The goal of the Ram laboratory is to provide a factual base for future action and an inventive spirit in finding solutions to human health and environmental problems, with a special focus on the Great Lakes. The Great Lakes are a global resource for fresh water, transportation, recreation, ecosystem services, and biological diversity. This resource must be restored and protected.
With experience in micro-, molecular, and marine biology, the Ram laboratory is engaged in research dealing with biodiversity, invasive species, and microbial contamination. While the biota of the Great Lakes have undergone vast recent changes due to intentional and accidental introductions of non-native organisms, many of the diverse aquatic invertebrates that are potentially affected by these changes are surprisingly little described and understood. The laboratory has projects dealing with detection, identitification, physiology, and ecosystem function of both native and non-native Great Lakes invertebrates. Human health related significance of this research stems from the role in human health of aquatic disease vectors, such as mosquitos and their predators, microbial pathogens that may be encountered at beaches, and chemical contaminants that may be bioamplified differently in native and non-native impacted ecosystems. Past and ongoing projects include the physiology and diversity of invasive mussels (zebra mussels and others) and other aquatic invertebrates, application of DNA technologies to the detection and analysis of invasive species and pathogens, molecular tools for fish identification and restoration, and development of technologies to prevent invasive species from being discharged by ships into the Great Lakes. In the COVID-19 epidemic, the RamLab has been applying its molecular aquatic technologies to detect markers of SARS-CoV-2, the virus that causes COVID-19, in wastewater. Wastewater detection of SARS-CoV-2 can give up to a week's early warning of new outbreaks in a community, a capability that may become increasingly important for detecting and breaking new outbreaks in the post-vaccine era.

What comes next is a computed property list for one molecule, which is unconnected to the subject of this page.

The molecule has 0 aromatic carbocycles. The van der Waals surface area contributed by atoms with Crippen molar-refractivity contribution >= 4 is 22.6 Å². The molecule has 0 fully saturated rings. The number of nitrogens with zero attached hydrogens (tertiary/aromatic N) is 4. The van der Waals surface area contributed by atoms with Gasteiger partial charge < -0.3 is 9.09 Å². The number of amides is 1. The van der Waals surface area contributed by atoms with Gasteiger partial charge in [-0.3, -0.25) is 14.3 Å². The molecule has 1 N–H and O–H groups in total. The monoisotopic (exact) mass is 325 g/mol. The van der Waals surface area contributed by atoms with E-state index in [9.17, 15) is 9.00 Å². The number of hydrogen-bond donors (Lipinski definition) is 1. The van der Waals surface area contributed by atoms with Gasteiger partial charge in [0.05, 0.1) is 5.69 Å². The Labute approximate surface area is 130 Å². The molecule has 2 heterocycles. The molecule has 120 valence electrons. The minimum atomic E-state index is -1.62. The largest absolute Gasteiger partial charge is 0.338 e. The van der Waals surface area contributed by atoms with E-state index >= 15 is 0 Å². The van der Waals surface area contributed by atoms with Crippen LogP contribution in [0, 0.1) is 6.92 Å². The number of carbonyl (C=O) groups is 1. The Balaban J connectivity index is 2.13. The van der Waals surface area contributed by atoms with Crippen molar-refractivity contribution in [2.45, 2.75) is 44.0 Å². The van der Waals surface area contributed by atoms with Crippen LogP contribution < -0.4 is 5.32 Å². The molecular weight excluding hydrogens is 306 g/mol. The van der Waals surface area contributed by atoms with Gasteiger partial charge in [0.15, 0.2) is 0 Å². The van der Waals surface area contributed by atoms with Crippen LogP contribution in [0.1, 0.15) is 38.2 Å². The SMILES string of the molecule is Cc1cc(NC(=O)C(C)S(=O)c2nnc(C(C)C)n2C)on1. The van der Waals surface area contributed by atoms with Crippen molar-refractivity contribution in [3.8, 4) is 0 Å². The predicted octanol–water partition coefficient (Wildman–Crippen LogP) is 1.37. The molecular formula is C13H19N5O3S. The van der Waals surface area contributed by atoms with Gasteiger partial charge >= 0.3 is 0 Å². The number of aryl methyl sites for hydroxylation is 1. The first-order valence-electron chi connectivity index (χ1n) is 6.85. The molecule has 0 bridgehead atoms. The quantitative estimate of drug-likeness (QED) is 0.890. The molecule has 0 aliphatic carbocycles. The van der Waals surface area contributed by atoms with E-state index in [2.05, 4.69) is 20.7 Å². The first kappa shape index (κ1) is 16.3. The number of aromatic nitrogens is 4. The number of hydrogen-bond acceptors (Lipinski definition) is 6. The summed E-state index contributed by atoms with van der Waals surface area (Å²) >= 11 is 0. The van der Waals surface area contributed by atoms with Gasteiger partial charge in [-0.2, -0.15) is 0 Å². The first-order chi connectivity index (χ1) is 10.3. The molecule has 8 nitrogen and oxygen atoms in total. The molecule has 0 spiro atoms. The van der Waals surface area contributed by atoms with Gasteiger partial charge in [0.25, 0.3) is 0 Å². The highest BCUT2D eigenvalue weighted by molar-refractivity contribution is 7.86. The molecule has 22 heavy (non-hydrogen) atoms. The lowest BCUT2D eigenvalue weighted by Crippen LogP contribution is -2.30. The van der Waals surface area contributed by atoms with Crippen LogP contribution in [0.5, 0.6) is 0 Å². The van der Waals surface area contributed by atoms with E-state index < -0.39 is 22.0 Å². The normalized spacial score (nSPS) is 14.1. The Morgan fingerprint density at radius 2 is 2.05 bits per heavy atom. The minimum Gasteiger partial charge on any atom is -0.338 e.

In addition to research, the Ram Lab is highly involved in communicating science concepts about health and the environment to the public. We have conducted numerous educational outreach activities at the Belle Isle Aquarium where the Ram Lab has maintained a field station and created many informative displays, live exhibits, and K-12 field trip activities. The Belle Isle Aquarium is Detroit's public aquarium, located on Belle Isle, a Detroit island park in the Detroit River managed by the Michigan State Parks system.